Nancy Schreiber, ASC, a two-time Best Cinematography winner at Sundance, adds that she’s always appreciated how “the magazine has had a special section highlighting our members with films at the Sundance Film Festival. Not only does it cover the popular titles with recognizable cast and crew, but you also get to learn about those smaller narrative and documentary projects, and read about up-and-coming cinematographers. Every year,” Schreiber continues, “except for 2021 when the festival was virtual, the magazine has held its annual party for ICG members [and colleagues] in Park City. That event, which started with, perhaps, 25 of us, blossomed into 200 attendees the last time I was at the festival in 2019.”
Look no further than the ICG Magazine’s June 2021 issue – themed around unit still photographers new to the Guild – to illustrate the many voices of ICG. Along with highlighting Director of Photography Alice Brooks’ work on In The Heights, as well as that of the film’s production designer Nelson Coates (now in his fifth consecutive year as president of IATSE Local 800 Art Directors Guild), the issue includes Driver’s trademark layout brilliance with text and imagery in the form of a Unit Stills Gallery, a feature the magazine has regularly included for more than a decade.
The December 2019 Generation Next spread. Portraits by Jeong Park and Elisabeth Caren.
As Munoz shares: “Each year in our Generation NEXT, Interview and issues with photo galleries, we try to give both new and established voices a platform. The goal is to not just reflect the diversity of this membership, in terms of race, gender, identity, etc., but also to mirror the many different types of productions they’re involved with.”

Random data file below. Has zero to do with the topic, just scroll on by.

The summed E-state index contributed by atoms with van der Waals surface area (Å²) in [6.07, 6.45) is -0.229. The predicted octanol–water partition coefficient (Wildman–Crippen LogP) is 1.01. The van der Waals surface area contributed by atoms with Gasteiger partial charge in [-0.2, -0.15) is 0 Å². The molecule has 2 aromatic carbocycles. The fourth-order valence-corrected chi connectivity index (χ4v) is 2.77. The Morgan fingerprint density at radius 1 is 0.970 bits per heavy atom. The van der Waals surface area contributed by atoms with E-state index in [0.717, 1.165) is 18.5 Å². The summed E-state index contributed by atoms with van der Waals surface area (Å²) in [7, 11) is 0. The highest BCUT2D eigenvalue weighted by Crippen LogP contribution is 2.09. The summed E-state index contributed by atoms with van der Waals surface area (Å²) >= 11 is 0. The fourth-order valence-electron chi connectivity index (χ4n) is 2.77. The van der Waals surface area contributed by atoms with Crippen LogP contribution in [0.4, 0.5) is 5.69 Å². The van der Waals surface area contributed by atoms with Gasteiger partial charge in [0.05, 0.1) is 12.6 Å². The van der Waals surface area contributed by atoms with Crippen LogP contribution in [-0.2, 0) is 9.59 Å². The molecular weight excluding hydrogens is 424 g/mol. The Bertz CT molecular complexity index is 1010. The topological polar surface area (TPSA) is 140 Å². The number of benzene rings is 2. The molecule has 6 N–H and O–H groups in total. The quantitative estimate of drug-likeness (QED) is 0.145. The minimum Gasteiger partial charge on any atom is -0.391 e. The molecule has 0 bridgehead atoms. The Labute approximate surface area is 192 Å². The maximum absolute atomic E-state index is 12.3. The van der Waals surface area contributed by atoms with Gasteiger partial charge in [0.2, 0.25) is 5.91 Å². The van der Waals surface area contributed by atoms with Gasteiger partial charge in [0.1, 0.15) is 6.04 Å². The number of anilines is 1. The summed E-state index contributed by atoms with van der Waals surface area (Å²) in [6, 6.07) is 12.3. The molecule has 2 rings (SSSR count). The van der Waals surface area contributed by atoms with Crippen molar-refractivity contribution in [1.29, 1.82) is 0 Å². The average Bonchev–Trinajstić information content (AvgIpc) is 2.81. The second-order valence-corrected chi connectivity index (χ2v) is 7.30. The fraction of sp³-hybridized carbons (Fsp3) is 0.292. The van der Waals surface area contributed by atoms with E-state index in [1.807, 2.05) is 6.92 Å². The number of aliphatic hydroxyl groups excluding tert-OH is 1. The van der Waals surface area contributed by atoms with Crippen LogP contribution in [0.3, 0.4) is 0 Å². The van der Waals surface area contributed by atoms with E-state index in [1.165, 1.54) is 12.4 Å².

While Driver says themed issues have been “fun to execute,” he quickly learned after a few years it was difficult to come up with a design that could outshine the previous year’s presentation. “You think you’ve done your best work,” Driver smiles, “then a year later you’re tasked with one-upping it! You have to start from scratch, template-wise each time, and figuring out the typeface (s) takes a lot of time. I look all over the globe for type designers doing interesting things, especially for the [themed] issues.”
Early this year, the publication launched their social media platform (@theicgmag on Facebook, Twitter, and Instagram). Bourdeau, who joined Local 600 in 2017, coordinates the gathering of images from studios, networks, and streaming platforms for the magazine and its social media. He now curates and manages all of the social media platforms. “Building ICG Magazine’s social media has been a rewarding project,” Bourdeau describes. “It’s been a great vehicle to more directly interact with members and promote the great work they do. Getting their work and accomplishments recognized is what this endeavor has been all about.”